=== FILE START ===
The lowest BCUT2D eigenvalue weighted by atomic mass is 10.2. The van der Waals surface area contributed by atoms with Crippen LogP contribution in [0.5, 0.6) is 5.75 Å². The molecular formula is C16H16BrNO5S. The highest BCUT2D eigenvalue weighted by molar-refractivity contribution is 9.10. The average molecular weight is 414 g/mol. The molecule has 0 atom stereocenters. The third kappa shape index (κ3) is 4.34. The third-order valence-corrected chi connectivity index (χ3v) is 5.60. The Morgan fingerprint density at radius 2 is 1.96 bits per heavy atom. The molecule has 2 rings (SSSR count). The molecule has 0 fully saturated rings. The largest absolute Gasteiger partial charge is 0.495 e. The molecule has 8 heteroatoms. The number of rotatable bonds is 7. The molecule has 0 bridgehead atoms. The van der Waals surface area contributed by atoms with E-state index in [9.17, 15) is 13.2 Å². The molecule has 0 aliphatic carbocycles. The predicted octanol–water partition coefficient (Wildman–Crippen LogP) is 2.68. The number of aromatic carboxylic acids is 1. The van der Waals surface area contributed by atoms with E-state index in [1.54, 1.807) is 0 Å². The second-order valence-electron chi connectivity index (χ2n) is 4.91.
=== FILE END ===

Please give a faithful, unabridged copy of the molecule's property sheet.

The lowest BCUT2D eigenvalue weighted by atomic mass is 10.2. The van der Waals surface area contributed by atoms with Crippen LogP contribution in [0.5, 0.6) is 5.75 Å². The molecular formula is C16H16BrNO5S. The highest BCUT2D eigenvalue weighted by molar-refractivity contribution is 9.10. The average molecular weight is 414 g/mol. The molecule has 0 atom stereocenters. The third kappa shape index (κ3) is 4.34. The third-order valence-corrected chi connectivity index (χ3v) is 5.60. The Morgan fingerprint density at radius 2 is 1.96 bits per heavy atom. The molecule has 2 rings (SSSR count). The molecule has 0 fully saturated rings. The largest absolute Gasteiger partial charge is 0.495 e. The molecule has 8 heteroatoms. The number of rotatable bonds is 7. The molecule has 0 bridgehead atoms. The van der Waals surface area contributed by atoms with E-state index in [9.17, 15) is 13.2 Å². The molecule has 0 aliphatic carbocycles. The predicted octanol–water partition coefficient (Wildman–Crippen LogP) is 2.68. The number of aromatic carboxylic acids is 1. The van der Waals surface area contributed by atoms with E-state index in [1.54, 1.807) is 0 Å². The second-order valence-electron chi connectivity index (χ2n) is 4.91.